A single gene can disrupt the sleep-wake cycle

Neurons in drosophila brain marked with green fluorescent protein. The most colored parts highlight the mushroom bodies, a key center for sleep regulation.

All living organisms are subject to an internal biological rhythm, which controls many physiological processes. In humans in particular, this internal clock follows a 24-hour cycle and occurs even in the absence of external triggers, such as changes in light or temperature. Using the genetic model organism Drosophila melanogaster, a team from the University of Geneva (UNIGE), Switzerland, has discovered that the Nf1 gene is essential for the regulation of the sleep-wake cycle. This gene is also involved in a common genetic disease in humans – neurofibromatosis – which leads to the formation of tumors in the nervous system. This discovery could help explain certain symptoms observed in patients suffering from this disease, in particular the disturbance of their sleep.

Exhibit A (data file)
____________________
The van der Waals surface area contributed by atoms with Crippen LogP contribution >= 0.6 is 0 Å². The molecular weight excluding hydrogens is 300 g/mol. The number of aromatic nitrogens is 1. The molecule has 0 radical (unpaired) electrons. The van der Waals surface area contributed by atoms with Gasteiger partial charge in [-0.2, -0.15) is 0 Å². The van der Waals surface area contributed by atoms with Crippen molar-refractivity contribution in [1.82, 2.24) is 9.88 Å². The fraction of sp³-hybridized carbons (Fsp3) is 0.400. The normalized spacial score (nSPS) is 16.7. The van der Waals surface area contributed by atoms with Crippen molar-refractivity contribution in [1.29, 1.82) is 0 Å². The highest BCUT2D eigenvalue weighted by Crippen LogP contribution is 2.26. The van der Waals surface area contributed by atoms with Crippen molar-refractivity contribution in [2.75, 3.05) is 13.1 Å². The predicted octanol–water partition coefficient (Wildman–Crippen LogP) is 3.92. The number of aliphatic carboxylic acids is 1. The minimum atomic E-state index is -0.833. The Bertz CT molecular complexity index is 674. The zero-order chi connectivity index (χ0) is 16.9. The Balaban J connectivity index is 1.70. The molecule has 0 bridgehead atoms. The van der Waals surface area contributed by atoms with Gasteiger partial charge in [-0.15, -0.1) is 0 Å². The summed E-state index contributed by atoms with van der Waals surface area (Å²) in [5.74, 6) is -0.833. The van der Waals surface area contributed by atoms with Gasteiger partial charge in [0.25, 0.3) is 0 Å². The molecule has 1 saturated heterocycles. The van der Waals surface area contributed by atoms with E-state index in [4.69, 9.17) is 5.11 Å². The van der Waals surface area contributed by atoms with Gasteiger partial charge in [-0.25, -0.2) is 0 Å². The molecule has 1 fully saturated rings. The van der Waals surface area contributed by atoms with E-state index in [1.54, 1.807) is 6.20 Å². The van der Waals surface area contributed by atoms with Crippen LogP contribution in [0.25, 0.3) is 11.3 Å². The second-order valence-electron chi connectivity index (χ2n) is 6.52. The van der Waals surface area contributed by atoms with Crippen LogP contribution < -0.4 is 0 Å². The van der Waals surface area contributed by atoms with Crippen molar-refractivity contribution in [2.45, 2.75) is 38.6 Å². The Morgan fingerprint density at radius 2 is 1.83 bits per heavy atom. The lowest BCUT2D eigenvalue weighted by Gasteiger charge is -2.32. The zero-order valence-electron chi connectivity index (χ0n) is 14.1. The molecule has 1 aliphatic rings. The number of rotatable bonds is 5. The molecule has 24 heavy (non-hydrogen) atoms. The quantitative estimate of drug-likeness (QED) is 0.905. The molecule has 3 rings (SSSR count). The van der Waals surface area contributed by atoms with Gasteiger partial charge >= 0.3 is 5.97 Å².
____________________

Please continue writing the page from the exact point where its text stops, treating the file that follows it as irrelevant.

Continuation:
The article was published in the journal Nature Communications.

Check out the UNIGE press release.